3 Ways to Pay Off Your Mortgage Early

Many mortgage lenders offer flexible repayment terms not seen in the past, including 10, 15 and 20 year repayment options in addition to the traditional 30 year mortgage loan. With mortgage loan interest rates at near historic lows, paying off your loan early doesn’t have the huge incentive it used to when mortgage rates were high, even for those individuals with great credit; but, paying off your loan early can still save you thousands over the lifetime of your loan, or even more!

Although there many ways to pay off your loan early, and different strategies that people employ based on their individual financial situations, we’re pulled together 3 of the easiest and most effective ways to pay off your mortgage loan early.

Round up your monthly mortgage payment

Maybe you’re in the habit of doing this on other bills already. If so, why not on your mortgage too? If your mortgage payment on a $250,000 loan is $1,172 a month, if you round that up just $28 a month you’ll save more than $8,500 in the long run (on a 30 year mortgage) – and you’ll pay off your loan more than 7 months early!

Refinance your 30-year mortgage for one with a shorter term

The best intentions don’t always translate into actual action – maybe you’ve thought about paying extra on your loan one month, or planned to spend half of your holiday bonus from your employer on paying down your mortgage, but found that something always comes up, impeding your progress forward. One way to “force” yourself to pay extra each month (in an amount you can afford) is to refinance your existing mortgage loan into a shorter overall term.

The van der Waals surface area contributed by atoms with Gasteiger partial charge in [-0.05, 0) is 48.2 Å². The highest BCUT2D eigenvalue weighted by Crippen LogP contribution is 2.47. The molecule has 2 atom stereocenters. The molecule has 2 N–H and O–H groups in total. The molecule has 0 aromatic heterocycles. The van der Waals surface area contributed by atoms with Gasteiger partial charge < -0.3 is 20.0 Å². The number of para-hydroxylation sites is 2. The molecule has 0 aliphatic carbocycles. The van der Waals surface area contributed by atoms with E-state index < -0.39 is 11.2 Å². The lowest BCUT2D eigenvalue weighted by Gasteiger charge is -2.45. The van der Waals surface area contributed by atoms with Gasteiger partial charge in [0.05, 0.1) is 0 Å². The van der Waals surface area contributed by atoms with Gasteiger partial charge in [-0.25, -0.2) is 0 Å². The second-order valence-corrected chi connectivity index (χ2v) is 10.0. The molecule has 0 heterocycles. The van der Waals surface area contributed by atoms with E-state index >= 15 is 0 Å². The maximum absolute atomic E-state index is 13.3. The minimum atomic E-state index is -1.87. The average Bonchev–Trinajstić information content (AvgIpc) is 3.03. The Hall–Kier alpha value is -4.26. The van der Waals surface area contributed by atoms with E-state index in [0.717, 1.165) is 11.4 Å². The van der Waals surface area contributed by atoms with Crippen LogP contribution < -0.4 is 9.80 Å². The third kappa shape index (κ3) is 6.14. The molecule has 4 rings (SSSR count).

Pay your mortgage on a biweekly basis rather than monthly

This is one of the easiest ways to pay more towards your mortgage without much effort. Simply divide your monthly mortgage payment in half, and pay each half on a biweekly basis. No extra payments to make, nothing extra out of your pocket each month. But, at the end of the year, you’ll end up having made an extra mortgage payment because while there are 12 months in a year there are 26 weeks – which comes out to 13 months! This can be an especially easy method if you are paid biweekly and can set your mortgage payment to be automatically deducted from your take home pay each pay period.